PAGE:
Efficiency of Existing Prognostic Models in Renal Cell Carcinoma
Posted: Monday, August 12, 2019
The predictive ability of prognostic models for renal cell carcinoma seemed to decrease when prospective trial data were used compared with retrospective validations, according to a trial-based validation study by Andres F. Correa, MD, of Fox Chase Cancer Center, Philadelphia, and colleagues from various other institutions. Their results, which were published in the Journal of Clinical Oncology, suggest that prospective validation of any predictive model is needed before it is implemented into clinical practice or clinical trial design.
“This study provides the highest level of validation to date for the most commonly used renal cell carcinoma prediction models, some currently used in the design of costly adjuvant clinical trials,” the investigators commented.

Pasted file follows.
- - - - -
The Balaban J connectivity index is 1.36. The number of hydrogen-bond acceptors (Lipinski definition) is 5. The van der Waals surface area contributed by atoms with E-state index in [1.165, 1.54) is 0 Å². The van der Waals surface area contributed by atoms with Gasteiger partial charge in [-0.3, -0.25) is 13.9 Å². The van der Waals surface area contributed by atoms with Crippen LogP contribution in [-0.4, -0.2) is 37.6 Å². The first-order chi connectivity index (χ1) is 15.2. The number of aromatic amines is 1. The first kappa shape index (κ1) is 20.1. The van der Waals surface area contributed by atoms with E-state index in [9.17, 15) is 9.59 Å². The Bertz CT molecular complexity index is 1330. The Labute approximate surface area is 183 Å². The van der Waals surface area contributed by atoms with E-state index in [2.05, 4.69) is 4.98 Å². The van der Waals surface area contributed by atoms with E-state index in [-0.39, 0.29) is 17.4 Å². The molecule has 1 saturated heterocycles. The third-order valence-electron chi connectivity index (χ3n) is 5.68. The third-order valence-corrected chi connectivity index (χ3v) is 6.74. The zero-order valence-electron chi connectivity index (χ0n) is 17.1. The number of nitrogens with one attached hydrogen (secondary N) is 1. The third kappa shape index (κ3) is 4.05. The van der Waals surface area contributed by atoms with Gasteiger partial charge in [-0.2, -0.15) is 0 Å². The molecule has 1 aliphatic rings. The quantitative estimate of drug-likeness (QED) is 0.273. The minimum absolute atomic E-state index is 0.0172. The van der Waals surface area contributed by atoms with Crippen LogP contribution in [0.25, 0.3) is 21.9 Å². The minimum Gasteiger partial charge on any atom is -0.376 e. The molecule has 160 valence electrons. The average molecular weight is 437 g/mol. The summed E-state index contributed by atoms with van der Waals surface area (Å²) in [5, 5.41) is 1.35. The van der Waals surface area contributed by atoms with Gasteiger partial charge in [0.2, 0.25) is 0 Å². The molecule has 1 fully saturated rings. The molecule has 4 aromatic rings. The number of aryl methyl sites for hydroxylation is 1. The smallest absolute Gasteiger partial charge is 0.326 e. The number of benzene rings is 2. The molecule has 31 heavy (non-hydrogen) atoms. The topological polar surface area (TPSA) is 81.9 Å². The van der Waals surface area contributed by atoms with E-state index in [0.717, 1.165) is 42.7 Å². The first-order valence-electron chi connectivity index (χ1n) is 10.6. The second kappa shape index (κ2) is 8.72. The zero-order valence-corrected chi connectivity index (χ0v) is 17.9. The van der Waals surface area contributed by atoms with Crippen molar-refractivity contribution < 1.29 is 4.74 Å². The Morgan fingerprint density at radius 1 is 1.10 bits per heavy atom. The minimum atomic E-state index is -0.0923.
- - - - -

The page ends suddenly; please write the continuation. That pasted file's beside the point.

To validate the models, a total of eight recurrence models were chosen based on their use in clinical practice. They were affirmed with data from 1,647 patients with resected localized high-grade or locally advanced disease from the ASSURE (ECOG-ACRIN E2805) adjuvant trial. The investigators looked at the discriminatory and calibration capacity to understand the models’ predictive performance.
When compared with the original results, prospective validation of the prognostic models showed diminished predictive ability. Based on their findings, the SSIGN (Stage, Size, Grade, and Necrosis) model performed the best (C index = 0.688), and the UISS (University of California at Los Angeles Integrated Staging System) model performed the worst (C index = 0.556). In addition, most models only “marginally outperformed” standard staging when compared with the 2002 TNM stage system (C index = 0.60). The models were most efficient within the first 2 years after diagnosis, and their predictive ability varied significantly over time.
Disclosure: The study authors’ disclosure information may be found at ascopubs.org.